Chicago blizzard

The Blizzard of 2011 turned out to be Chicago’s third-biggest snowstorm on record, with 20.2 inches of snowfall measured at O’Hare Airport. (Does anyone know why the official measurement for Chicago comes from O’Hare instead of Midway or elsewhere? I tweeted this question to Tom Skilling and WGN, but so far I’ve received no response.)

About the same amount of snow reportedly fell in the Ottawa area, where I reside. According to the La Salle NewsTribune, the highest snowfall measured in Ottawa previously was 14 inches on Jan. 23, 1898. This morning, three different snow depths were measured in Ottawa: 20 inches, 16.5 inches and 14.5 inches. The problem, however, is that there was so much blowing and drifting that it is difficult to get an accurate measurement. (For example, there is a 40-inch-tall snow drift behind my garage, but I can still see the grass in another part of my backyard.)

Now begins the big dig-out throughout the Midwest.

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I noticed, while watching various press conferences Chicago officials have held about the blizzard, that I bear a passing resemblance to CTA President Richard Rodriguez — well, at least the beard and the short stature. Now if I can just get ahold of one of those red CTA caps he’s worn at every presser, I can complete the look and have my costume ready for Halloween this year.


I’m writing this during the calm before the storm – the major snowstorm predicted to be one of the 10 biggest in Chicago history.

During today’s noon newscast, WGN chief meteorologist Tom Skilling predicted 12 to 20-plus inches of snow throughout the area by the time the snowstorm ends Wednesday morning. For La Salle County (where I reside), his forecast called for 9.5 inches of snow to fall by 9 p.m. Tuesday and 18.3 inches by 10 a.m. Wednesday.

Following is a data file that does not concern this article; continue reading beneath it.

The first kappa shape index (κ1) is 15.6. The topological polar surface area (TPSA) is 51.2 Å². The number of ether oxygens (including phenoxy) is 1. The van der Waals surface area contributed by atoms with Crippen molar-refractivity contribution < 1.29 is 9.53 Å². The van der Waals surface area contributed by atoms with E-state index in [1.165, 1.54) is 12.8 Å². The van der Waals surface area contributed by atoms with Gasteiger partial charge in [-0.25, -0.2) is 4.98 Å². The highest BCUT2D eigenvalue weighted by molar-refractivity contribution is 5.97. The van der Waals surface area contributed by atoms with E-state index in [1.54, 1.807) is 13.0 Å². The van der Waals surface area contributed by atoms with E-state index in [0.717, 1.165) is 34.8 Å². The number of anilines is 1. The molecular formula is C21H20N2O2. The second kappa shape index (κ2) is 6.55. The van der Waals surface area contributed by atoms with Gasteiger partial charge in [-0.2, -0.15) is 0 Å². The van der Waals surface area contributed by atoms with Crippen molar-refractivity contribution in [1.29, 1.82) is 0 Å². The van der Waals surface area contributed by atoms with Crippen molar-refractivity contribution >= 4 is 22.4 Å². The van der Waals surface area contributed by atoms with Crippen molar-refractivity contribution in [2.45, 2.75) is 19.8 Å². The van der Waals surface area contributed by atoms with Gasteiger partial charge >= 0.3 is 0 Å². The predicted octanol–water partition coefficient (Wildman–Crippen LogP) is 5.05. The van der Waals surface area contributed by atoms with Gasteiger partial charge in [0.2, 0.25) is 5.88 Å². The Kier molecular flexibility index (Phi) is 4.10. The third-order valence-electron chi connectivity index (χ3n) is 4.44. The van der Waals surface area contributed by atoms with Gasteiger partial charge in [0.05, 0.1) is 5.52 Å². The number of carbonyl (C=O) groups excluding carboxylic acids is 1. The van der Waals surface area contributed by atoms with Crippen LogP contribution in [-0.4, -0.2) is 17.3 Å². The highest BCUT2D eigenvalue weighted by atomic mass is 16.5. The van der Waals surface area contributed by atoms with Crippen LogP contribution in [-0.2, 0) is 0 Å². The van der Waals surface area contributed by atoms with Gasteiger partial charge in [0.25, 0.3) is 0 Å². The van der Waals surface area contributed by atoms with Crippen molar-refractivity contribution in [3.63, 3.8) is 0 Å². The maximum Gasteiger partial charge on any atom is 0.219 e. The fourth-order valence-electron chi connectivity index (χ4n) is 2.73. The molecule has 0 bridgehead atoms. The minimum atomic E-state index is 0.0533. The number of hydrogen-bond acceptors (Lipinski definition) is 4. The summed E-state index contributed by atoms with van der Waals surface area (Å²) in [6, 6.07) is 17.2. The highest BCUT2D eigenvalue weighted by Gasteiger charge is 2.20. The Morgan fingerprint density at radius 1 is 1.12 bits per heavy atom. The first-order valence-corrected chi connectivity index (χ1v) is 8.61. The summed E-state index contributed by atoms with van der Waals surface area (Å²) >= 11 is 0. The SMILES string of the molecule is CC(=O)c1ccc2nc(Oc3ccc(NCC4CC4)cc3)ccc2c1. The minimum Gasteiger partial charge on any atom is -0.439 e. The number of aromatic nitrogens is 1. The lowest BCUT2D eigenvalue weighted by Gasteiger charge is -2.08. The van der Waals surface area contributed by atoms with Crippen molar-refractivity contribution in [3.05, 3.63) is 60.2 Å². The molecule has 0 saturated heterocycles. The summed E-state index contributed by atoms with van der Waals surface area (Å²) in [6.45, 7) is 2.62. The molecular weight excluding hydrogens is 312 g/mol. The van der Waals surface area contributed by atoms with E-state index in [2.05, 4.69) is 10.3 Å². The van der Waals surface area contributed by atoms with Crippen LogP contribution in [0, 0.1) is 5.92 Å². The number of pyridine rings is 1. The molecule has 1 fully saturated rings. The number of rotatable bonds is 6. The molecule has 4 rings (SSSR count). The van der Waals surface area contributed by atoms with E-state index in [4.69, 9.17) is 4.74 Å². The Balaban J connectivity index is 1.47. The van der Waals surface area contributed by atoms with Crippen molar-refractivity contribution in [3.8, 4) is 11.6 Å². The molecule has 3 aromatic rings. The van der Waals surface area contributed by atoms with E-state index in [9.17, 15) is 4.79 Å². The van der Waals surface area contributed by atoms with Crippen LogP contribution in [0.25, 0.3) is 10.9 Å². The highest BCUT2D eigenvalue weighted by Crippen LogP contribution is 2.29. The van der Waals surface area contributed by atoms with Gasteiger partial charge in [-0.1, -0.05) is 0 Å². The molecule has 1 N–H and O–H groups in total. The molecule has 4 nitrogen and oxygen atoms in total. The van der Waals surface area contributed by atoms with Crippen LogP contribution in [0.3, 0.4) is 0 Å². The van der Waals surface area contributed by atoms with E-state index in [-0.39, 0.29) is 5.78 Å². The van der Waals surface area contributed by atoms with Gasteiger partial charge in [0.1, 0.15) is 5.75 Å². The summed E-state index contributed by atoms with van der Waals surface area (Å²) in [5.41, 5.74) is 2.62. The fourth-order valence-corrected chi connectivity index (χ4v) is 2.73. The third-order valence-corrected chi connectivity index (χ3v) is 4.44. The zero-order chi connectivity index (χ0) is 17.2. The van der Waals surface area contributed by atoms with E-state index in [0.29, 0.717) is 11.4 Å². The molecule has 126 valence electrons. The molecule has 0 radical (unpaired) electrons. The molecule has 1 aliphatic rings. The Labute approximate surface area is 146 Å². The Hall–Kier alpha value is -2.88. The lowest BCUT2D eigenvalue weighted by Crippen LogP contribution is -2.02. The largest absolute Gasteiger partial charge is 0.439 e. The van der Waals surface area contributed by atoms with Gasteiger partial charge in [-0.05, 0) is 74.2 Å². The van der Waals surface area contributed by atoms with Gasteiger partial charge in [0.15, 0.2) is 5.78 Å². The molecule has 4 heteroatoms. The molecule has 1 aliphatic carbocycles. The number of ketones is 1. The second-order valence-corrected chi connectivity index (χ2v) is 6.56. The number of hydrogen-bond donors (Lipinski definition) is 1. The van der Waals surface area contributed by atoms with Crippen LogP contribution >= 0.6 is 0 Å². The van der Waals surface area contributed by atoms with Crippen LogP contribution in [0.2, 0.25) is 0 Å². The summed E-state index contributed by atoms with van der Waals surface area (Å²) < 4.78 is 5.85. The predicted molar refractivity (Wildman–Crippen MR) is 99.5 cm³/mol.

Some light snow is expected overnight tonight, but most of the snowfall will come courtesy of the storm expected to reach this area Tuesday afternoon. Whiteout conditions are expected to arrive around rush hour, with 40-55 mph wind gusts adding to the heavy snowfall, which could come at a rate of 1-3 inches an hour at the peak of the storm.

Since I don’t have to drive in the storm, I’m looking forward to it. This supposedly will be one of the biggest snowstorms to hit Chicago since winter records began being kept in 1884-85. Here are the five biggest snowstorms in Chicago history:

1. January 26-27, 1967: 23 inches

2. January 1-3, 1999: 21.6 inches

3. March 25-26, 1930: 19.2 inches

4. January 13-14, 1979: 18.8 inches

5. March 7-8, 1931: 16.2 inches

I clearly remember the 1999 snowstorm, especially the part where I went sledding with some friends in Elmhurst. I also vaguely recollect the 1979 snowstorm, when I was a couple months shy of my 4th birthday. I remember the snow piled way above my head in the front yard, and the giant icicle that formed on the side of our house. My dad took down the icicle and held it next to me while my mom snapped a photo of us. (I tried to include the photo here, but had trouble posting it. Maybe I’ll be more successful later.)

So what will be the main memory I take away from this snowstorm? Only time will tell — but I’m looking forward to it. Hopefully it will be a pleasant one.